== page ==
View synonyms for chalk


[ chawk ]


  1. a soft, white, powdery limestone consisting chiefly of fossil shells of foraminifers.
  2. a prepared piece of chalk or chalklike substance for marking, as for writing on a blackboard.
  3. a mark made with chalk.
  4. a score or tally.
  5. Sports Slang. the competitor considered most likely to win by the oddsmakers; favorite:

    If you don’t know anything about either team, just bet the chalk.

verb (used with object)

  1. to mark or write with chalk.
  2. to rub over or whiten with chalk.
  3. to treat or mix with chalk:

    to chalk a billiard cue.

  4. to make pale; blanch:

    Terror chalked her face.

verb (used without object)

  1. (of paint) to powder from weathering.


  1. of, made of, or drawn with chalk.

verb phrase

    1. to score or earn:

      They chalked up two runs in the first inning.

    2. to charge or ascribe to:

      It was a poor performance, but may be chalked up to lack of practice.


/ tʃɔːk /


  1. a soft fine-grained white sedimentary rock consisting of nearly pure calcium carbonate, containing minute fossil fragments of marine organisms, usually without a cementing material
  2. a piece of chalk or a substance like chalk, often coloured, used for writing and drawing on a blackboard
  3. a line, mark, etc made with chalk
  4. billiards snooker a small cube of prepared chalk or similar substance for rubbing the tip of a cue
  5. a score, tally, or record
  6. as alike as chalk and cheese or as different as chalk and cheese informal.
    totally different in essentials
  7. by a long chalk informal.
    by far
  8. can't tell chalk from cheese or doesn't know chalk from cheese
    to be unable to judge or appreciate important differences
  9. not by a long chalk informal.
    by no means; not possibly
  10. modifier made of chalk


  1. to draw or mark (something) with chalk
  2. tr to mark, rub, or whiten with or as if with chalk
  3. intr (of paint) to become chalky; powder
  4. tr to spread chalk on (land) as a fertilizer


/ chôk /

  1. A soft, white, gray, or yellow limestone consisting mainly of calcium carbonate and formed primarily from the accumulation of fossil microorganisms such as foraminifera and calcareous algae. Chalk is used in making lime, cement, and fertilizers, and as a whitening pigment in ceramics, paints, and cosmetics. The chalk used in classrooms is usually artificial.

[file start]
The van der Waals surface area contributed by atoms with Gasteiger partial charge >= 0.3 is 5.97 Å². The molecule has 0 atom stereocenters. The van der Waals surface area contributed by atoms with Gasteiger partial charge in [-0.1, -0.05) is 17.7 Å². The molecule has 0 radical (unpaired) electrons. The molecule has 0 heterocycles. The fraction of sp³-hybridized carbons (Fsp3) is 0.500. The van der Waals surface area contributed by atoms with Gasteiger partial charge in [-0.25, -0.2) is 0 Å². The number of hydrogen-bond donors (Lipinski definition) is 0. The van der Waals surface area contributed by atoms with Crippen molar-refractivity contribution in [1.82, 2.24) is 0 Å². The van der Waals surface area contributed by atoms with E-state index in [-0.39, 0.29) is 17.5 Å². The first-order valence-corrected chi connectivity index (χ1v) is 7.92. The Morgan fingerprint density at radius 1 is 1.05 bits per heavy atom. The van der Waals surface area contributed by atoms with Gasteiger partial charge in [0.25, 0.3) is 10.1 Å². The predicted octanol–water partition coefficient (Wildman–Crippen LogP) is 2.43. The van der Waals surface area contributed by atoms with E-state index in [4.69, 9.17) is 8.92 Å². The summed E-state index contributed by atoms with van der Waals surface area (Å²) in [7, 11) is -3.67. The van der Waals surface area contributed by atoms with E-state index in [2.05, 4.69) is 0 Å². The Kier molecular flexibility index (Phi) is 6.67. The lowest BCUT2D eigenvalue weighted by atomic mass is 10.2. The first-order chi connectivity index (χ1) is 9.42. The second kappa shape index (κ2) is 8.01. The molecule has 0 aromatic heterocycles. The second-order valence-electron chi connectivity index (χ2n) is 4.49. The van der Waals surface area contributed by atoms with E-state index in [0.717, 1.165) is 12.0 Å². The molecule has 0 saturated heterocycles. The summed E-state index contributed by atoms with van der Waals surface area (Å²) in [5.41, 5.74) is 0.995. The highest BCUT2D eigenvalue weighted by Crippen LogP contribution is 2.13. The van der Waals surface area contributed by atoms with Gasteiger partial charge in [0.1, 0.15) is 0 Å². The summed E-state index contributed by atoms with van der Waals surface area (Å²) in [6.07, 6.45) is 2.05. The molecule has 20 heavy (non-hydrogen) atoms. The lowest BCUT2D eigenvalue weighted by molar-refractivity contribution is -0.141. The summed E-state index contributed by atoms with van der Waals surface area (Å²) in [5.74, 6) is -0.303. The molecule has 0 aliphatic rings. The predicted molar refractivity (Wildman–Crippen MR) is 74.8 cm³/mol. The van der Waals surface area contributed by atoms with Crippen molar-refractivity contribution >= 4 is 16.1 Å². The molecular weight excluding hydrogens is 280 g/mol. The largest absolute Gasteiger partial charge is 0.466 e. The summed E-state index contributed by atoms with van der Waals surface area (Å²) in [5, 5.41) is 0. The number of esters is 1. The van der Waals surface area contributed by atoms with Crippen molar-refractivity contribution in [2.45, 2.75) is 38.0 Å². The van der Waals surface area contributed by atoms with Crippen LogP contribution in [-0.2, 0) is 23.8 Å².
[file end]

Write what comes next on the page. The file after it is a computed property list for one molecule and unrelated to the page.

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Derived Forms

  • ˈchalky, adjective
  • ˈchalkˌlike, adjective
  • ˈchalkiness, noun

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Other Words From

  • chalk·like adjective
  • un·chalked adjective

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Word History and Origins

Origin of chalk1

First recorded before 900; Middle English chalk, schalk, calk, Old English cealc “plaster, cement”; cognate with Old Saxon calc, Dutch kalk, German Kalch, Kalk, from Latin calc- (stem of calx ) “lime, limestone, quicklime,” from Greek chálix “small stone, rubble, gravel, mortar”

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Word History and Origins

Origin of chalk1

Old English cealc, from Latin calx limestone, from Greek khalix pebble

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Example Sentences

He knows the food he prepares isn't great but chalks it up to a learning experience.

Some are clean and bright, others are weighty and round and fruity, while others are chalky and taste like minerals, as though someone melted down the chalk and limestone soils found throughout Champagne and turned them into a sparkling drink.

From Eater

Populations of resident honkers have become so dense in some areas that they’ve created safety issues for humans and wildlife, from sidewalks chalk full of gander feces to dangerous plane strikes.

My laptop’s keyboard became choked with chalk after months of building grids between attempts at whatever problem I was projecting.

In what is best chalked up to the difference between the brashness of a Philly guy in Auriemma and the Midwesterner inside Lisa Bluder, Clark’s coach, the bragging on behalf of her player has a few more caveats.

The Cadet turned suddenly with a surprised look, opened his hand and said ‘a piece of chalk,’ at the same time displaying it.

Heroin used to come in the same way, either packed in bundles of wax baggies or as chunks resembling sticks of chalk.

Notes were scrawled on a large white board, and “The Internet Association” was written in chalk on a blackboard.

Many who pay a pretty penny for a trench chalk it up to nostalgia.

Submit to his apologia for Murmelstein, or chalk this up to a case of a filmmaker courting controversy?

Henry gave his younger sister a gentle pat, as she returned with her workbag and fished for the chalk.

He looked up at Kip, his face chalk white in the uncertain light.

Chalk is a very pure form of carbonate of lime, and where it abounds has been largely employed as an application on the soil.

The best tooth-powders are made from cuttle-fish, prepared chalk, and orris-root commingled together in equal quantities.

He used a machine called a physionotrace which enabled him to make profile drawing in white chalk and in crayon.





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